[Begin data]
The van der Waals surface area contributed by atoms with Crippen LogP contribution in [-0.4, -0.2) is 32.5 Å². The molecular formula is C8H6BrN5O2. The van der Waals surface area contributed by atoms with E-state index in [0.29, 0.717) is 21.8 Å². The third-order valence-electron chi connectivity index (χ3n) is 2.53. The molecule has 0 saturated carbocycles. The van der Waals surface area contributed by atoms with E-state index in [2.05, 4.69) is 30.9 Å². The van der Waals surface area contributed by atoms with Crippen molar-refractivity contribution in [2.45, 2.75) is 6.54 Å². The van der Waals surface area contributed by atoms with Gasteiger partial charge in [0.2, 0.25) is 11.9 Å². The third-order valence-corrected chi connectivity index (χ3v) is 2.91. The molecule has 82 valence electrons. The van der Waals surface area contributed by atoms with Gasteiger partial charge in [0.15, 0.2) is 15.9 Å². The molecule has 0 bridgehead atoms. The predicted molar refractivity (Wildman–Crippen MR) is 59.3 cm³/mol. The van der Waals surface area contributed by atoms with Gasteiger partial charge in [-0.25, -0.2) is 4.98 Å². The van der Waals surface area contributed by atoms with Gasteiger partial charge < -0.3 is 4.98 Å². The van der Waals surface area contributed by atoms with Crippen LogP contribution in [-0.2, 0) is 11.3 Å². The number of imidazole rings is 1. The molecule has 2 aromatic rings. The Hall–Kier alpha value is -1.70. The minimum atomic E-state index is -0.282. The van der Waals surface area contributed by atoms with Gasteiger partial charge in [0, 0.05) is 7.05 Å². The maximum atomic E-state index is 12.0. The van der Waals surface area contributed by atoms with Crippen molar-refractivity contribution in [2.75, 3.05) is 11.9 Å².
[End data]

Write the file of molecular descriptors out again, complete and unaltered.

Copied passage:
The van der Waals surface area contributed by atoms with Crippen LogP contribution in [-0.4, -0.2) is 32.5 Å². The molecular formula is C8H6BrN5O2. The van der Waals surface area contributed by atoms with E-state index in [0.29, 0.717) is 21.8 Å². The third-order valence-electron chi connectivity index (χ3n) is 2.53. The molecule has 0 saturated carbocycles. The van der Waals surface area contributed by atoms with E-state index in [2.05, 4.69) is 30.9 Å². The van der Waals surface area contributed by atoms with Crippen molar-refractivity contribution in [2.45, 2.75) is 6.54 Å². The van der Waals surface area contributed by atoms with Gasteiger partial charge in [0.2, 0.25) is 11.9 Å². The third-order valence-corrected chi connectivity index (χ3v) is 2.91. The molecule has 82 valence electrons. The van der Waals surface area contributed by atoms with Gasteiger partial charge in [0.15, 0.2) is 15.9 Å². The molecule has 0 bridgehead atoms. The predicted molar refractivity (Wildman–Crippen MR) is 59.3 cm³/mol. The van der Waals surface area contributed by atoms with Gasteiger partial charge in [-0.25, -0.2) is 4.98 Å². The van der Waals surface area contributed by atoms with Gasteiger partial charge < -0.3 is 4.98 Å². The van der Waals surface area contributed by atoms with Crippen LogP contribution in [-0.2, 0) is 11.3 Å². The number of imidazole rings is 1. The molecule has 2 aromatic rings. The Hall–Kier alpha value is -1.70. The minimum atomic E-state index is -0.282. The van der Waals surface area contributed by atoms with Gasteiger partial charge in [0, 0.05) is 7.05 Å². The maximum atomic E-state index is 12.0. The van der Waals surface area contributed by atoms with Crippen molar-refractivity contribution in [2.75, 3.05) is 11.9 Å².